Sonar GNU/Linux merges with Vinux
Linux for blind general discussion
blinux-list at redhat.com
Fri Apr 28 11:30:14 UTC 2017
Tony Baechler here.
I would say you're not worrying enough. The sighted expect to be understood.
They expect the blind to be able to read what they're saying. I know I've
missed things because they aren't read. I can usually figure out from the
person and context what they mean, but not always. If you get a bunch of
blind kids hanging out together, they understand and don't care, but if they
try chatting to their sighted friends, they run into problems. Not to single
out any group, but teen girls in particular seem to be more emotional and
use less text, especially if they're into art.
I've studied them extensively for an unrelated project. It's how they
communicate now, even with adults, although not as much. A lot of them hang
out on tumblr; talk about an accessibility nightmare! Nothing is more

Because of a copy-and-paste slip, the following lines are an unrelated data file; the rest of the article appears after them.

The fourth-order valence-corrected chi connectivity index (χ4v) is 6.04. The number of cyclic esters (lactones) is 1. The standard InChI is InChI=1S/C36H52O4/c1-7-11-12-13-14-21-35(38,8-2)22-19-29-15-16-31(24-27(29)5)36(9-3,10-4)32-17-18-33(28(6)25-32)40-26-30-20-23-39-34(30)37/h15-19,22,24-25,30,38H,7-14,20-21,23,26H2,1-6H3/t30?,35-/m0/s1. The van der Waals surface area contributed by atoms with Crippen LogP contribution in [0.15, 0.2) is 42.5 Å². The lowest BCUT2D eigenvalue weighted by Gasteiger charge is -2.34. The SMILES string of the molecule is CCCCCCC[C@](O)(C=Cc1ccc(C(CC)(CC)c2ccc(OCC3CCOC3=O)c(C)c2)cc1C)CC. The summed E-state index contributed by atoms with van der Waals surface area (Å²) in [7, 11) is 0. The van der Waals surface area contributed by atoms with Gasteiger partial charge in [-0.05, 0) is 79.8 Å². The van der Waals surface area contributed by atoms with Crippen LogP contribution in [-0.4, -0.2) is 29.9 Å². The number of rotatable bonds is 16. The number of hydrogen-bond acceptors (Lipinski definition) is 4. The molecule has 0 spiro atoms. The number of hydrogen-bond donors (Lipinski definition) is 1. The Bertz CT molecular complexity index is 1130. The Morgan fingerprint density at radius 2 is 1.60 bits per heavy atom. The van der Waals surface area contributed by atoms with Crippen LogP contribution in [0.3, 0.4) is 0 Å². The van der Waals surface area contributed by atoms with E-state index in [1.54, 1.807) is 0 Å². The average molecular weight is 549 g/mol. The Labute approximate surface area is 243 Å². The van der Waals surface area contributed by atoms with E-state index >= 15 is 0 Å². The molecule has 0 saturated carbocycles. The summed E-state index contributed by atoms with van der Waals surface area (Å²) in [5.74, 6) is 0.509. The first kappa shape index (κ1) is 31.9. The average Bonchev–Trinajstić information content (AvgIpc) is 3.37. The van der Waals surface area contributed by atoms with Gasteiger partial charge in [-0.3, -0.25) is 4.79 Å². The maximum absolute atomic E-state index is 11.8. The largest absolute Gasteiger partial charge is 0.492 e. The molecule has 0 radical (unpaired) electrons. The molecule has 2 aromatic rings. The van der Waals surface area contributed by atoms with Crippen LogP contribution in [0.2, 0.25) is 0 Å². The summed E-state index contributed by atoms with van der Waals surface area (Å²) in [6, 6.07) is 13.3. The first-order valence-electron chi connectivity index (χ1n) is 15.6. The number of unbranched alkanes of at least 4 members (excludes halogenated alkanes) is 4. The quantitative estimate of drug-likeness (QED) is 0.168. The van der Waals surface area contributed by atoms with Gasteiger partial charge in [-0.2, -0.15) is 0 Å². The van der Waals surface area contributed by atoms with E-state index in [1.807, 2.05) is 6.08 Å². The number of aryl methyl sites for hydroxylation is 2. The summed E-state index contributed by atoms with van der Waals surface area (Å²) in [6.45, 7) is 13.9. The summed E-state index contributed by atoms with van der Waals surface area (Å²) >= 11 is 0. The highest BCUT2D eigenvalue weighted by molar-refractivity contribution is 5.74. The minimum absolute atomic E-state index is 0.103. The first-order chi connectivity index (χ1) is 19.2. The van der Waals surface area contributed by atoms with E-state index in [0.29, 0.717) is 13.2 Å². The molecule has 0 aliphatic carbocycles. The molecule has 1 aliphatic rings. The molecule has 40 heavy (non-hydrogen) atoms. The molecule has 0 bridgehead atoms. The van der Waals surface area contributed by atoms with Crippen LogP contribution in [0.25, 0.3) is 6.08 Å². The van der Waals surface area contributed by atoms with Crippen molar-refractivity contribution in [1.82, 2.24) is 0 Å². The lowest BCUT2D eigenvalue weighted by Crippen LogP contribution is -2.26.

annoying than hearing "variation selector x16" and having no idea what
that's supposed to mean. Facebook is better about this, but not great. At
least I hear things like "heavy red heart," but with no explanation of what
emotion it's supposed to convey. Then again, I'm still on XP which doesn't
do Unicode. I really need to get an X installation working again.
On 4/27/2017 9:34 AM, Linux for blind general discussion wrote:
> Sure, but if eSpeak cannot read Emoji and such, and we want new users to
> use the web, theyâ€™ll quickly see that as "just another thing to
> file a bug about and hope some one will fix it." Although,
> people on the audio games forum are getting into Linux, and
> donâ€™t seem to care too much about emoji, so maybe Iâ€™m just
> worrying about the "popular" blind kid crowd too much.
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